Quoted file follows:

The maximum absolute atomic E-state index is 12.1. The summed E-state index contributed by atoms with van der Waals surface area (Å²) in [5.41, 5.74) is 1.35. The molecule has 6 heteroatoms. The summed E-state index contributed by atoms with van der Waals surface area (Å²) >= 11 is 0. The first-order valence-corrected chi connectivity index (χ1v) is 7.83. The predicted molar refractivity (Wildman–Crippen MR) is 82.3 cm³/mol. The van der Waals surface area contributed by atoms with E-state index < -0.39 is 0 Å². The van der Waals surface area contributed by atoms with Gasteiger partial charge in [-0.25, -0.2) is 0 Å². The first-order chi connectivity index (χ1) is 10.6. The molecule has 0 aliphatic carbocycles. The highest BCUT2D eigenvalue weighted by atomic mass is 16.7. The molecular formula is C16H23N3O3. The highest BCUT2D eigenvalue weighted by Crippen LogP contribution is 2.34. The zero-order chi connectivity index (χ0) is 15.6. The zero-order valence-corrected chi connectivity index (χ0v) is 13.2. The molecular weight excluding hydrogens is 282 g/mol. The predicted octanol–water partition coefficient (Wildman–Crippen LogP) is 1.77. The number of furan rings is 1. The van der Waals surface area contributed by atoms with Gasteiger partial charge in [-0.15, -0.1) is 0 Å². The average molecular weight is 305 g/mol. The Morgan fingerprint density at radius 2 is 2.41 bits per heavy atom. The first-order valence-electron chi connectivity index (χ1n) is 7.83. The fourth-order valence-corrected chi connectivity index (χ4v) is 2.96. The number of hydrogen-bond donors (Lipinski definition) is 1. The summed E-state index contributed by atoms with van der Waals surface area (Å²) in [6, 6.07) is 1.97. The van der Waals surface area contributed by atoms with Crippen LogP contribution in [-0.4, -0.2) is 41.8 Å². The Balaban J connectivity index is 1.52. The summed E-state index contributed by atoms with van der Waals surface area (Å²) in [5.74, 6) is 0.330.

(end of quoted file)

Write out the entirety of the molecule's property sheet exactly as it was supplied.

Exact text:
The maximum absolute atomic E-state index is 12.1. The summed E-state index contributed by atoms with van der Waals surface area (Å²) in [5.41, 5.74) is 1.35. The molecule has 6 heteroatoms. The summed E-state index contributed by atoms with van der Waals surface area (Å²) >= 11 is 0. The first-order valence-corrected chi connectivity index (χ1v) is 7.83. The predicted molar refractivity (Wildman–Crippen MR) is 82.3 cm³/mol. The van der Waals surface area contributed by atoms with E-state index < -0.39 is 0 Å². The van der Waals surface area contributed by atoms with Gasteiger partial charge in [-0.25, -0.2) is 0 Å². The first-order chi connectivity index (χ1) is 10.6. The molecule has 0 aliphatic carbocycles. The highest BCUT2D eigenvalue weighted by atomic mass is 16.7. The molecular formula is C16H23N3O3. The highest BCUT2D eigenvalue weighted by Crippen LogP contribution is 2.34. The zero-order chi connectivity index (χ0) is 15.6. The zero-order valence-corrected chi connectivity index (χ0v) is 13.2. The molecular weight excluding hydrogens is 282 g/mol. The predicted octanol–water partition coefficient (Wildman–Crippen LogP) is 1.77. The number of furan rings is 1. The van der Waals surface area contributed by atoms with Gasteiger partial charge in [-0.15, -0.1) is 0 Å². The average molecular weight is 305 g/mol. The Morgan fingerprint density at radius 2 is 2.41 bits per heavy atom. The first-order valence-electron chi connectivity index (χ1n) is 7.83. The fourth-order valence-corrected chi connectivity index (χ4v) is 2.96. The number of hydrogen-bond donors (Lipinski definition) is 1. The summed E-state index contributed by atoms with van der Waals surface area (Å²) in [6, 6.07) is 1.97. The van der Waals surface area contributed by atoms with Crippen LogP contribution in [-0.4, -0.2) is 41.8 Å². The Balaban J connectivity index is 1.52. The summed E-state index contributed by atoms with van der Waals surface area (Å²) in [5.74, 6) is 0.330.